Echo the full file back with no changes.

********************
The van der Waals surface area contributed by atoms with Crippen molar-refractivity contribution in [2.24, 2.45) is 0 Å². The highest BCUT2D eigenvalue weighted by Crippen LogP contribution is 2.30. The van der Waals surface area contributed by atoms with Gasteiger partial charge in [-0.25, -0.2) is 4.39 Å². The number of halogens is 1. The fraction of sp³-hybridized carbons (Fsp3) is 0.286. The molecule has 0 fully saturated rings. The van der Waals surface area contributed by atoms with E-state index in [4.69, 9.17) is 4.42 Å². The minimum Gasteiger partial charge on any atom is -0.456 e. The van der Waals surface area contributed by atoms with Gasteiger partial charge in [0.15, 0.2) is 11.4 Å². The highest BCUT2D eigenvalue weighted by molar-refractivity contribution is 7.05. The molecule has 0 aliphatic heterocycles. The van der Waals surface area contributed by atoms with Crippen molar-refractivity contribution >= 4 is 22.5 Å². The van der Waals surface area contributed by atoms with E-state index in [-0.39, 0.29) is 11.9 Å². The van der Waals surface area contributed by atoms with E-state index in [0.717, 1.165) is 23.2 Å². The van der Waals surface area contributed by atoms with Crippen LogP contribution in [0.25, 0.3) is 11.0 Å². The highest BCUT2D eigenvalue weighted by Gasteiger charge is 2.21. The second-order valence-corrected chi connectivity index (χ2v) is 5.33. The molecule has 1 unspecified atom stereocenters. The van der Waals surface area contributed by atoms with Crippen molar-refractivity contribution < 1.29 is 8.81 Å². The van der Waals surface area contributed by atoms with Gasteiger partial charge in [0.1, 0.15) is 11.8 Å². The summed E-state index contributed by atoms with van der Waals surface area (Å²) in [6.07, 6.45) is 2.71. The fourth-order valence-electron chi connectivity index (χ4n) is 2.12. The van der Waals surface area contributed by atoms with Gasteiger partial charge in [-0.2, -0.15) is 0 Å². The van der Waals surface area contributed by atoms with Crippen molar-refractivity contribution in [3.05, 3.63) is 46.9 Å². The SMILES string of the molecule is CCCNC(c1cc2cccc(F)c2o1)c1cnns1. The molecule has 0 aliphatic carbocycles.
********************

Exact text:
The van der Waals surface area contributed by atoms with Crippen molar-refractivity contribution in [2.24, 2.45) is 0 Å². The highest BCUT2D eigenvalue weighted by Crippen LogP contribution is 2.30. The van der Waals surface area contributed by atoms with Gasteiger partial charge in [-0.25, -0.2) is 4.39 Å². The number of halogens is 1. The fraction of sp³-hybridized carbons (Fsp3) is 0.286. The molecule has 0 fully saturated rings. The van der Waals surface area contributed by atoms with E-state index in [4.69, 9.17) is 4.42 Å². The minimum Gasteiger partial charge on any atom is -0.456 e. The van der Waals surface area contributed by atoms with Gasteiger partial charge in [0.15, 0.2) is 11.4 Å². The highest BCUT2D eigenvalue weighted by molar-refractivity contribution is 7.05. The molecule has 0 aliphatic heterocycles. The van der Waals surface area contributed by atoms with Crippen molar-refractivity contribution >= 4 is 22.5 Å². The van der Waals surface area contributed by atoms with E-state index in [-0.39, 0.29) is 11.9 Å². The van der Waals surface area contributed by atoms with E-state index in [0.717, 1.165) is 23.2 Å². The van der Waals surface area contributed by atoms with Crippen LogP contribution in [0.25, 0.3) is 11.0 Å². The highest BCUT2D eigenvalue weighted by Gasteiger charge is 2.21. The second-order valence-corrected chi connectivity index (χ2v) is 5.33. The molecule has 1 unspecified atom stereocenters. The van der Waals surface area contributed by atoms with Crippen molar-refractivity contribution < 1.29 is 8.81 Å². The van der Waals surface area contributed by atoms with Gasteiger partial charge in [0.1, 0.15) is 11.8 Å². The summed E-state index contributed by atoms with van der Waals surface area (Å²) in [6.07, 6.45) is 2.71. The fourth-order valence-electron chi connectivity index (χ4n) is 2.12. The van der Waals surface area contributed by atoms with Gasteiger partial charge in [-0.2, -0.15) is 0 Å². The van der Waals surface area contributed by atoms with Crippen molar-refractivity contribution in [3.05, 3.63) is 46.9 Å². The SMILES string of the molecule is CCCNC(c1cc2cccc(F)c2o1)c1cnns1. The molecule has 0 aliphatic carbocycles.